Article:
Why did Charles River sit out? Size and strategy.
Charles River Ventures is focused on using a $325 million fund for early stage investments. Participating in a high-valuation round means too large a share of the fund goes to too few companies, said George Zachary (pictured), a partner at the firm.
The firm came in during the company’s second round of funding when Twitter was scarcely a verb — which Zachary added is generally a good omen for any venture investment. It was also when the service was highly controversial (another auspicious sign) because it provoked heated arguments over why anyone would ever want to constantly post their thoughts in 140-character bits.
Although Twitter’s leadership has been reticent about how it plans to monetize its fast-growing user base and can appear to lack a specific direction (as leaked documents showed earlier this year), that approach is well-suited for creating a community, said Saar Gur, another CRV partner.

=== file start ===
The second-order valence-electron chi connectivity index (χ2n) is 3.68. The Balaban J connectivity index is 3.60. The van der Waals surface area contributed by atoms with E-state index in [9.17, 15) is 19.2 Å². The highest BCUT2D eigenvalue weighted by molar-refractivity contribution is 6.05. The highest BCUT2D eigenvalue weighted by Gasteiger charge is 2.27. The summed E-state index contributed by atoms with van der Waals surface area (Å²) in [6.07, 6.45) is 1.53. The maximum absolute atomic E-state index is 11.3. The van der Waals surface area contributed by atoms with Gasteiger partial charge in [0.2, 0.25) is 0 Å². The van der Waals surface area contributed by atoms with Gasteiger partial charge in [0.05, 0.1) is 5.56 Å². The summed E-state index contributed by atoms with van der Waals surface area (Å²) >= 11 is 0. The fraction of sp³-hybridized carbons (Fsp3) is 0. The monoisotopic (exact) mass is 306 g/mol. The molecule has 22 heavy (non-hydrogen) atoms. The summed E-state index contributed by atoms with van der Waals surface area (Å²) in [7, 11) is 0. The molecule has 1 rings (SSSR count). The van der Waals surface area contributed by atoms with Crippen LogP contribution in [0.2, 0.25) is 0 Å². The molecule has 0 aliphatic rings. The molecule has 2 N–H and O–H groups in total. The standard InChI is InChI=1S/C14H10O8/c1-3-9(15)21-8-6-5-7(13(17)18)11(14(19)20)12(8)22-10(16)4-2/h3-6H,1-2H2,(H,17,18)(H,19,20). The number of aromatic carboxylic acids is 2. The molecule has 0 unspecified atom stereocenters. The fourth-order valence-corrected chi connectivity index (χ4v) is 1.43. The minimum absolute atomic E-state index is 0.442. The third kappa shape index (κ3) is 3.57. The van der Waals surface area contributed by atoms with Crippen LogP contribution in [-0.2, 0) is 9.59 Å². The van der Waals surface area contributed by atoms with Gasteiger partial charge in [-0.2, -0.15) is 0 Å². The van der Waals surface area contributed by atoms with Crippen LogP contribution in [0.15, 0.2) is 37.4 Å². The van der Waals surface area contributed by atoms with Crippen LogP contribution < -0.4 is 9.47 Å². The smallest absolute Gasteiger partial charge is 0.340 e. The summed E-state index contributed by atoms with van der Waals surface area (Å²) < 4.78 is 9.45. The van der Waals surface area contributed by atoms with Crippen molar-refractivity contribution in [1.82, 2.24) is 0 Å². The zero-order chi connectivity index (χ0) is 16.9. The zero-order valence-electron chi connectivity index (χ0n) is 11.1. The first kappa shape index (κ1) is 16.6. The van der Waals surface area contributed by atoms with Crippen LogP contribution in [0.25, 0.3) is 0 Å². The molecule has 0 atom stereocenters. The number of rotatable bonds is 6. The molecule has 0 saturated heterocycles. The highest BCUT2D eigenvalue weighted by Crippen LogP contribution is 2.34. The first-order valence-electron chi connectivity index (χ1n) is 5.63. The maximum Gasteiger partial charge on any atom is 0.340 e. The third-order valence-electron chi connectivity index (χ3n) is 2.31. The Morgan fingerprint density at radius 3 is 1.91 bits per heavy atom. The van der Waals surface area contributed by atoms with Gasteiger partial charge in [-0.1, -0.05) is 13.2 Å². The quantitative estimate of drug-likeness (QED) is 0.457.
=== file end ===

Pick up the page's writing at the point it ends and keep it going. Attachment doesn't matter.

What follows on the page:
“A lot of folks claim that Ev [Williams] and Biz [Stone] are not great managers but I would argue that they are perfect for the type of company that they are building,” Gur said. “The community wants them to win, they are telling them what to build and how to build it.”
That’s in contrast to Facebook, which Gur said is more “top-down” in designing and releasing features.
One other factor to consider in why the firm stayed on the sidelines is that Charles River Ventures is already riding a 40X return on its initial investment in Twitter, when the company was valued at $25 million. If they wanted to match that return through entering at a $1 billion valuation, Twitter would have to be worth at least $40 billion somewhere down the line.
Doable? We’ll leave that to you, fair reader, to decide.
Below is a funding table for Twitter from PE Data Center: